On Thursday July 8, animal artist Ross Yesterday took on his biggest project of the summer, painting the Rothsay Parade Prairie Chicken.
Before Thursday, the Prairie Chicken was falling apart.
“It was in pretty rough condition,” Rothsay Mayor Joe Tillman said. “We looked at it and noticed that a few pieces were falling off, and we decided to update it.”
Since the 1970s, this parade prairie chicken has been part of summer parades throughout Lake District. So the city fixed and patched it up and prepared it for painting.
“It’s an identity thing – a unique thing – because people don’t know what a prairie chicken is,” Tillman said.
Rothsay’s claim to fame is to be the prairie chicken capital of Minnesota. Even the city’s trucks have the logo. The giant concrete bird like near Interstate 94 has been around since the 1970s.
But Rothsay also walks the walk. Thanks to conservation efforts in the region, the grasslands have been restored and preserved, allowing grassland chickens to show off and mate each spring. The most recent count reveals more than 2,000 prairie chickens in Clay County.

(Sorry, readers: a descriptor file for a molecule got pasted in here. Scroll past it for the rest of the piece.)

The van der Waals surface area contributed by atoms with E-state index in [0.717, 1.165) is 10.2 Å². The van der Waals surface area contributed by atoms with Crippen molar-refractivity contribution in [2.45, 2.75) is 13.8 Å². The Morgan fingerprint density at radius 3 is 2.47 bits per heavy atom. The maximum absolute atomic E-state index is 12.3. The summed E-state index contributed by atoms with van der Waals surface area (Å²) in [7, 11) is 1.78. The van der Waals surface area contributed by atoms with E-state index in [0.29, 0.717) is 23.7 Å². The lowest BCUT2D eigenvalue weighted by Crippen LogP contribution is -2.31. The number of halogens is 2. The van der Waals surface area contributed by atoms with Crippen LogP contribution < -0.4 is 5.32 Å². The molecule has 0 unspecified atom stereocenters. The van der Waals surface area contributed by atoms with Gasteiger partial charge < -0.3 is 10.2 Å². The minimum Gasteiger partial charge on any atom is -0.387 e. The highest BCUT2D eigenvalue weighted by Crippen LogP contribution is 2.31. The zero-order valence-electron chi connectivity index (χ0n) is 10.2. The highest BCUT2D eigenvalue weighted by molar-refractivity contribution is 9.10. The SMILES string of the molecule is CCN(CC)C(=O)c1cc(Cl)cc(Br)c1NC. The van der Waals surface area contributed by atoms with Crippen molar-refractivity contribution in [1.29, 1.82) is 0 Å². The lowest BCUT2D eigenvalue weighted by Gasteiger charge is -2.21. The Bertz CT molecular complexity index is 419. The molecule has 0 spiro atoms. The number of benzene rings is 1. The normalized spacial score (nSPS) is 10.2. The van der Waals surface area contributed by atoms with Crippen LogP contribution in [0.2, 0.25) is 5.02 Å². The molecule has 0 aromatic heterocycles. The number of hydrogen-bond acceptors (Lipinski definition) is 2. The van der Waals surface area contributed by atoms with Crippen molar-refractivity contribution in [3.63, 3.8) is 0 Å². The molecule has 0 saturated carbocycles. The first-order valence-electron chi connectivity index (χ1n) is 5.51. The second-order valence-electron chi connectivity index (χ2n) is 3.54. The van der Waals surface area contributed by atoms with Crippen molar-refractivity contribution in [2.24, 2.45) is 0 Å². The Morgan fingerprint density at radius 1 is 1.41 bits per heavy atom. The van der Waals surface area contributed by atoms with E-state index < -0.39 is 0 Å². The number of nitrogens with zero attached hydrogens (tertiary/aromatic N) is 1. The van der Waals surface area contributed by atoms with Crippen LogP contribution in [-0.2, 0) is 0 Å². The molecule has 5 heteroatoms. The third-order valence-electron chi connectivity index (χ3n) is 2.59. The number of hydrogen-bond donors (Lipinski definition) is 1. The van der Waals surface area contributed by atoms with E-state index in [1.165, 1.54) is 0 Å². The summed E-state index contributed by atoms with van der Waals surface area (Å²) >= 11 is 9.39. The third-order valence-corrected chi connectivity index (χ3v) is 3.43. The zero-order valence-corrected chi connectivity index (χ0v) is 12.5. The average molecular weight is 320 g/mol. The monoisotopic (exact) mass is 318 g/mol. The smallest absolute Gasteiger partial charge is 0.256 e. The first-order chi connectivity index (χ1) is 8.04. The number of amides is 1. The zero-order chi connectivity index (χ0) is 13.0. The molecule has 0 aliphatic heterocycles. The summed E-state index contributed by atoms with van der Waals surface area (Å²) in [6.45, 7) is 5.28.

“What I do believe is that without the work of these organizations (like the Minnesota Prairie Chicken Society, Nature Conservancy, Minnesota DNR, and US Fish and Wildlife) in the 1970s to protect these habitats, we would not have prairie chickens in Minnesota, ”said Brian Winter, president of the Minnesota Prairie Chicken Society.
Yesterday is an award-winning watercolor artist as well as a bird lover, and he would like to be nowhere else but to prepare the sculpture parade of the historic Rothay Parade.
“Prairie chickens are just as gorgeous as any other very colorful bird, especially the male, with those bright orange neck bags,” said Yesterday.
The restoration of prairie chicken is timely. Rothsay is getting ready for a big party in a few weeks, bringing back the rodeo after a 50-year absence.
As Thursday drew to a close, the Prairie Chicken had come back to life. Rothsay’s pride and joy will soon be strutting into a Main Street festival and parading again.